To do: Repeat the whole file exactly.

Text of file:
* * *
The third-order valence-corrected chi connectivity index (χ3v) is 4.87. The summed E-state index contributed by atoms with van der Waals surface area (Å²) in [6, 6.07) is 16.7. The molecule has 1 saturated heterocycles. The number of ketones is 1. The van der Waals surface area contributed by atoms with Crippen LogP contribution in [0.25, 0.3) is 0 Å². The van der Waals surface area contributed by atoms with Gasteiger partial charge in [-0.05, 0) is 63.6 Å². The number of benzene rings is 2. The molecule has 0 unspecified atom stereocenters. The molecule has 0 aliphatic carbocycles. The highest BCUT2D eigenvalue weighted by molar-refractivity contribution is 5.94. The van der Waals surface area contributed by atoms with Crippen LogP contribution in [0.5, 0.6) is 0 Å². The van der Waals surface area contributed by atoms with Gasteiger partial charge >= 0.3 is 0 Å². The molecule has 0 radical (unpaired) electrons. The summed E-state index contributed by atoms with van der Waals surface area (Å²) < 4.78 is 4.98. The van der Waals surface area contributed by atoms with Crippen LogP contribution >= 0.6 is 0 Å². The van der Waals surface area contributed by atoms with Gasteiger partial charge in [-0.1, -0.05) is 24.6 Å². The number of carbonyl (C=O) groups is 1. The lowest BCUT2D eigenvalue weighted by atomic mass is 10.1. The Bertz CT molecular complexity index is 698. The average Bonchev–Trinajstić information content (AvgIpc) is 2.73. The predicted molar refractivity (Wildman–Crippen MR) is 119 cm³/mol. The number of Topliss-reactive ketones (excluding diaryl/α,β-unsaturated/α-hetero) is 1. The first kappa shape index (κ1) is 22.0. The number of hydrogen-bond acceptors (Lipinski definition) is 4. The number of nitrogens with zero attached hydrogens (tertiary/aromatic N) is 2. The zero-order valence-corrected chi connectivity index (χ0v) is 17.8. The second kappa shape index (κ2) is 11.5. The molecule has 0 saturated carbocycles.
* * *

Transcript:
The third-order valence-corrected chi connectivity index (χ3v) is 4.87. The summed E-state index contributed by atoms with van der Waals surface area (Å²) in [6, 6.07) is 16.7. The molecule has 1 saturated heterocycles. The number of ketones is 1. The van der Waals surface area contributed by atoms with Crippen LogP contribution in [0.25, 0.3) is 0 Å². The van der Waals surface area contributed by atoms with Gasteiger partial charge in [-0.05, 0) is 63.6 Å². The number of benzene rings is 2. The molecule has 0 unspecified atom stereocenters. The molecule has 0 aliphatic carbocycles. The highest BCUT2D eigenvalue weighted by molar-refractivity contribution is 5.94. The van der Waals surface area contributed by atoms with Crippen LogP contribution in [0.5, 0.6) is 0 Å². The van der Waals surface area contributed by atoms with Gasteiger partial charge >= 0.3 is 0 Å². The molecule has 0 radical (unpaired) electrons. The summed E-state index contributed by atoms with van der Waals surface area (Å²) < 4.78 is 4.98. The van der Waals surface area contributed by atoms with Crippen LogP contribution >= 0.6 is 0 Å². The van der Waals surface area contributed by atoms with Gasteiger partial charge in [-0.1, -0.05) is 24.6 Å². The number of carbonyl (C=O) groups is 1. The lowest BCUT2D eigenvalue weighted by atomic mass is 10.1. The Bertz CT molecular complexity index is 698. The average Bonchev–Trinajstić information content (AvgIpc) is 2.73. The predicted molar refractivity (Wildman–Crippen MR) is 119 cm³/mol. The number of Topliss-reactive ketones (excluding diaryl/α,β-unsaturated/α-hetero) is 1. The first kappa shape index (κ1) is 22.0. The number of hydrogen-bond acceptors (Lipinski definition) is 4. The number of nitrogens with zero attached hydrogens (tertiary/aromatic N) is 2. The zero-order valence-corrected chi connectivity index (χ0v) is 17.8. The second kappa shape index (κ2) is 11.5. The molecule has 0 saturated carbocycles.